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A Rational Look at the Japanese Nuclear Plant Leakage

Published: 2011-03-22

 
 
Guest: Academician Wang Naiyan, Former Chairman of the Chinese Nuclear Society

Opinion:

"The explosion at the Japan’s Fukushima nuclear power plant was a hydrogen-involved explosion, not a nuclear explosion, and so it is not anything like the nuclear accident at Chernobyl. Still, we can’t rule out the possibility of future supercritical radiation.

"When developing a nuclear power capability and building a nuclear power plant, nuclear safety should be the first priority. We should learn a lesson from the Fukushima accident, which was caused by an earthquake. Obviously, not enough attention was paid during the planning phase to the effects of an earthquake on that plant, and so corresponding measures were not taken. The public should learn more about radiation and ways to prevent it.”

Reporter: This magnitude 9 earthquake in Japan triggered the explosion of the four generating units of the Fukushima First Nuclear Power Plant, and leakage occurred. The world was shocked. People can’t help but associate this with the Chernobyl nuclear accident in 1986. What’s the difference between the two events?

Wang Naiyan: “Four generating units at the Fukushima First Nuclear Power Plant exploded. But we have to understand that these were hydrogen explosions, not nuclear explosions. And the explosions didn’t occur in the reactor but were caused by either the failure of the water cooling system of the reactor core or the spent fuel pool. The resultant high temperature created a large amount of hydrogen, which in turn led to the explosion. When there’s an earthquake, especially a strong earthquake like the one Japan experienced, the security system of the plant’s generating units will immediately trip a control rod, stopping the reactor.
“The Chernobyl accident was also a water gas explosion and hydrogen explosion, not a nuclear explosion, but this accident happened during the reactor startup phase, so the reactor didn’t stop functioning. More importantly, there was no pressure vessel and no containment at Chernobyl, which proved fatal. At that plant, graphite was used as the moderator and water as the coolant. When graphite is dipped in water, the temperature can stay at 100℃, but the water will slowly boil away, and then the graphite (which is connected to the reactor core) will reach a high temperature and begin to burn, which in turn will produce a large amount of water gas and hydrogen, leading to an explosion. The purpose of the Chernobyl Nuclear Plant in the first place was to produce military-grade plutonium nuclear fuel. This plant was used to produce nuclear weapons, not to generate power. There was a similar accident at the U.S. Three-Mile Island nuclear power plant: there the reactor core melted, but because there was a pressure hull and containment, there was almost no impact on the surroundings.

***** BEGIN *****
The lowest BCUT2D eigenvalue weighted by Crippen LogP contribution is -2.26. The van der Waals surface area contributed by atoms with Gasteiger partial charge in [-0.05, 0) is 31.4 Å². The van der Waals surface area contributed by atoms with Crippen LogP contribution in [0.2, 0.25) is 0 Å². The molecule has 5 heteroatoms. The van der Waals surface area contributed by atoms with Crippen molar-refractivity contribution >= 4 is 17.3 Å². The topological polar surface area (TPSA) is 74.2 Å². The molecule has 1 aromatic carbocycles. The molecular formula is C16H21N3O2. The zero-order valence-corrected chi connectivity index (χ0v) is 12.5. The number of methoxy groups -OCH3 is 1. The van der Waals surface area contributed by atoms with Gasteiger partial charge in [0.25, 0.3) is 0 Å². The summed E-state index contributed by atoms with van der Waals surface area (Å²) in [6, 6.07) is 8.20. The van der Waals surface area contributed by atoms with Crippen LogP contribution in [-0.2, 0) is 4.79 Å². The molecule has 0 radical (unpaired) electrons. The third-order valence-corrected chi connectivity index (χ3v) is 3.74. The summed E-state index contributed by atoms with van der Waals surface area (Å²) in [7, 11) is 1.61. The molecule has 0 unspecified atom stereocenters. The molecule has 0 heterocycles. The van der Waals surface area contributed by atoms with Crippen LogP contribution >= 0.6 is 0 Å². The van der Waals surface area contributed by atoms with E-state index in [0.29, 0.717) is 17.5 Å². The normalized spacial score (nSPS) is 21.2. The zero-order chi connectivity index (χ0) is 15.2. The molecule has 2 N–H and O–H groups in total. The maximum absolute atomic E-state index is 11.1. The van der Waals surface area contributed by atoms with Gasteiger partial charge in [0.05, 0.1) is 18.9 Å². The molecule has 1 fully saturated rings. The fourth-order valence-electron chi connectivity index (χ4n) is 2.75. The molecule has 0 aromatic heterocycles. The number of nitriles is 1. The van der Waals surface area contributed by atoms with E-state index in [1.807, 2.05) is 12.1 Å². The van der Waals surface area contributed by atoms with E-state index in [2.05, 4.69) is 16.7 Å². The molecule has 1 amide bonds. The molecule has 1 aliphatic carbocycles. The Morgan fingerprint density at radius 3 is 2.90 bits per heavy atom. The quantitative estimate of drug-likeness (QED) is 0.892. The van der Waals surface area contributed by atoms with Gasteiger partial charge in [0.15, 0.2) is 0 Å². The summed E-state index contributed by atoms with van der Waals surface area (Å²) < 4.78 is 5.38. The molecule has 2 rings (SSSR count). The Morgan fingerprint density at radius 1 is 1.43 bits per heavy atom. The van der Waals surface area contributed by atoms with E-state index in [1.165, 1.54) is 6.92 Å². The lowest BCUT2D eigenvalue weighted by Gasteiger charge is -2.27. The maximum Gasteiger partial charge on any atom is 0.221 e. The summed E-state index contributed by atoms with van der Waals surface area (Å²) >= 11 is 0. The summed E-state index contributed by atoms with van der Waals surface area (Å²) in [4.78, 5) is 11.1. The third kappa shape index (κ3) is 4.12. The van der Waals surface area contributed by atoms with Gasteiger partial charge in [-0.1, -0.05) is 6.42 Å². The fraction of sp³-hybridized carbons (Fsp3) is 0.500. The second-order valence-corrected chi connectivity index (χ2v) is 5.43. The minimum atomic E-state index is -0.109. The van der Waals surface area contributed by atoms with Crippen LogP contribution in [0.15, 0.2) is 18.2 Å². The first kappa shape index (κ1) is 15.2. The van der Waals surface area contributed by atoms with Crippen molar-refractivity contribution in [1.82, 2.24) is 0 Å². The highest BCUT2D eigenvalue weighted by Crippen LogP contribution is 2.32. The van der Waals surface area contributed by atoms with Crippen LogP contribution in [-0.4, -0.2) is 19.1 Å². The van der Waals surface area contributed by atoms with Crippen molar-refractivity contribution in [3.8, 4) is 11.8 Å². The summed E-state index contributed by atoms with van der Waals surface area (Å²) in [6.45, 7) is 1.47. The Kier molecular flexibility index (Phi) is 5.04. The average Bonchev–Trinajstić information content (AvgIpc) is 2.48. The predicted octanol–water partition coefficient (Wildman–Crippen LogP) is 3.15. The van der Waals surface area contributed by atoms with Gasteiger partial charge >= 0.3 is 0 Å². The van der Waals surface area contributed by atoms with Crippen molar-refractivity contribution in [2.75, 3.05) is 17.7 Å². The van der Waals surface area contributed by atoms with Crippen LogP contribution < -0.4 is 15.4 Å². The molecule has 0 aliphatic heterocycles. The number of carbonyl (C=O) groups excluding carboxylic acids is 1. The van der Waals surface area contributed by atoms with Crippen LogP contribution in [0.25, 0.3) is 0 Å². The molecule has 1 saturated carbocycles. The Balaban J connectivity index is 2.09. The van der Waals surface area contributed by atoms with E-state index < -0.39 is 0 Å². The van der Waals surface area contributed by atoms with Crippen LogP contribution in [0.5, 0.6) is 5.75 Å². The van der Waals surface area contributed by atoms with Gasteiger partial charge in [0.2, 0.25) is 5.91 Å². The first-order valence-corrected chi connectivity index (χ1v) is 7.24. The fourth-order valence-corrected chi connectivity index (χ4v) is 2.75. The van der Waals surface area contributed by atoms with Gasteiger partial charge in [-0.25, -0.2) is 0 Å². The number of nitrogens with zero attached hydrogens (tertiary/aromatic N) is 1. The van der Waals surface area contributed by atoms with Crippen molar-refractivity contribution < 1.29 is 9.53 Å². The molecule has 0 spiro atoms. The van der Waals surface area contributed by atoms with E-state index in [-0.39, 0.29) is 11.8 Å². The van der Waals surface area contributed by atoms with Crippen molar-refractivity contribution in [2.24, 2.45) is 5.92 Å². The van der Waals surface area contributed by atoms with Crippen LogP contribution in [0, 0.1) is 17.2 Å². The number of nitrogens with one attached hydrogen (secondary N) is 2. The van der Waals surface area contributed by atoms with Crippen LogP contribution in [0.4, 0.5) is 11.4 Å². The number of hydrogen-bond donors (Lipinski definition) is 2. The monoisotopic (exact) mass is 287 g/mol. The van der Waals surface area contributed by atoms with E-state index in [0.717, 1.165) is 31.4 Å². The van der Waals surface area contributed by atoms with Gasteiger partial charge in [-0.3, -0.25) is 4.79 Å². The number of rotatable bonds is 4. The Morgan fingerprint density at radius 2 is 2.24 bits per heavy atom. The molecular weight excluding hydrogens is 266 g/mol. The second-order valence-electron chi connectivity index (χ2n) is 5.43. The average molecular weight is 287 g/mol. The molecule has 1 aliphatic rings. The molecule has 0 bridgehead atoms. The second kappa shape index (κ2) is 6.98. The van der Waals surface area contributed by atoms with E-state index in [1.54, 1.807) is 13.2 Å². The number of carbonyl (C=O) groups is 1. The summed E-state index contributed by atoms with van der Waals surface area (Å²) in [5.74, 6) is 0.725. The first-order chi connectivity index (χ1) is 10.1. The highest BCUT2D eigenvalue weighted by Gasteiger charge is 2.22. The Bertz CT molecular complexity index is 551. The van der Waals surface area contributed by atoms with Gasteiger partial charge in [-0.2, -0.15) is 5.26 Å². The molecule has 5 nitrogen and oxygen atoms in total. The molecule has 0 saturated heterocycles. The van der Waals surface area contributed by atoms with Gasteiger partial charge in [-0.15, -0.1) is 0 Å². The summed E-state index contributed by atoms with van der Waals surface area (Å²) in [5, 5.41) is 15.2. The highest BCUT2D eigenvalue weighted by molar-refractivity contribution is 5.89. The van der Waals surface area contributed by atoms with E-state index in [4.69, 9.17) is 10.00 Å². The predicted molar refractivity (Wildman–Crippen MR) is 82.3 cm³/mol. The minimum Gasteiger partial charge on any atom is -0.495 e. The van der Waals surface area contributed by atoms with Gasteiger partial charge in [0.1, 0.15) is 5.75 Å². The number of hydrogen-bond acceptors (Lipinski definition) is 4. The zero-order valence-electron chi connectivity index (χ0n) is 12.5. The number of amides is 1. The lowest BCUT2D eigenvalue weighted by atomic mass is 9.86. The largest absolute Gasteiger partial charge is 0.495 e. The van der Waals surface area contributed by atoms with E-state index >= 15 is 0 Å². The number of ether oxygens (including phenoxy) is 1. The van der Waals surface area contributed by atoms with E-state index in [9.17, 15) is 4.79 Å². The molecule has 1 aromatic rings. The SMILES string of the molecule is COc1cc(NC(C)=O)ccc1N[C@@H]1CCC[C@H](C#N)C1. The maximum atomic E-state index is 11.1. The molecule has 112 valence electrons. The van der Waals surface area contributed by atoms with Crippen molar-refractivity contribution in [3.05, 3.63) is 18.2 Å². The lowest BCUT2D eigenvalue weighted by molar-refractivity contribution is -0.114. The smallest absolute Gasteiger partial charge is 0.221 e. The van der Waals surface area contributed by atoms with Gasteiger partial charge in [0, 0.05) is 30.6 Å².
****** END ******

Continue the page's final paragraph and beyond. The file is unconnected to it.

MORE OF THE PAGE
“Generally speaking, the Fukushima explosion happened during the reactor shut-down phase and it was a hydrogen explosion and not a nuclear explosion, so the Japanese people don’t have to fear anything like the accident at Chernobyl. A core melt in a nuclear power plant can’t cause a nuclear explosion because the nuclear fuel used in nuclear weapons is uranium-235 with an enrichment of more than 90%, but the nuclear fuel used in a nuclear power plant is about 3%-enriched uranium. The detonation of nuclear weapons requires a high degree of time synchronization and an implosion compression of spatial symmetry or high-speed aggregation, which doesn’t occur when the core melts.

“Looking at Japan’s rescue work, we can see that the Japanese are trying hard to save their reactors. They are trying to save the nuclear power plant, to cool down the reactor core and the spent fuel pool to stop the deterioration of the situation. If effusion works, the whole situation will be under control. If the water cooling system starts to work again, then the plant will be safe. If effusion fails and the cooling system doesn’t re-start, then Japan will have to take decisive measures. Japan has many world-class nuclear power experts and workers. They will solve these problems.”

Reporter: On March 15, 2011, Naoto Kan, Japan’s Prime Minister, announced that the Fukushima First Nuclear Power Plant was leaking radiation. What did he mean exactly by “leaking radiation”? What is the transporting medium? What are the factors that affect the proliferation? What’s the difference between nuclear plant radiation and the radiation in daily life from such things as mobile phones and computers?

Wang Naiyang: “Nuclear radiation refers to the radioactive rays emitted by nuclear interaction or nuclear decay. These radioactive rays are caused by fission products, which exist in the form of particulates in the air or dissolved in water. The life span of these fission products is sometimes long, sometimes short.

“Radiation is mainly spread by air and water. From the experience of the U.S. Three- Mile Island nuclear accident we know that water-spread pollution is actually small. Most pollution is spread by air.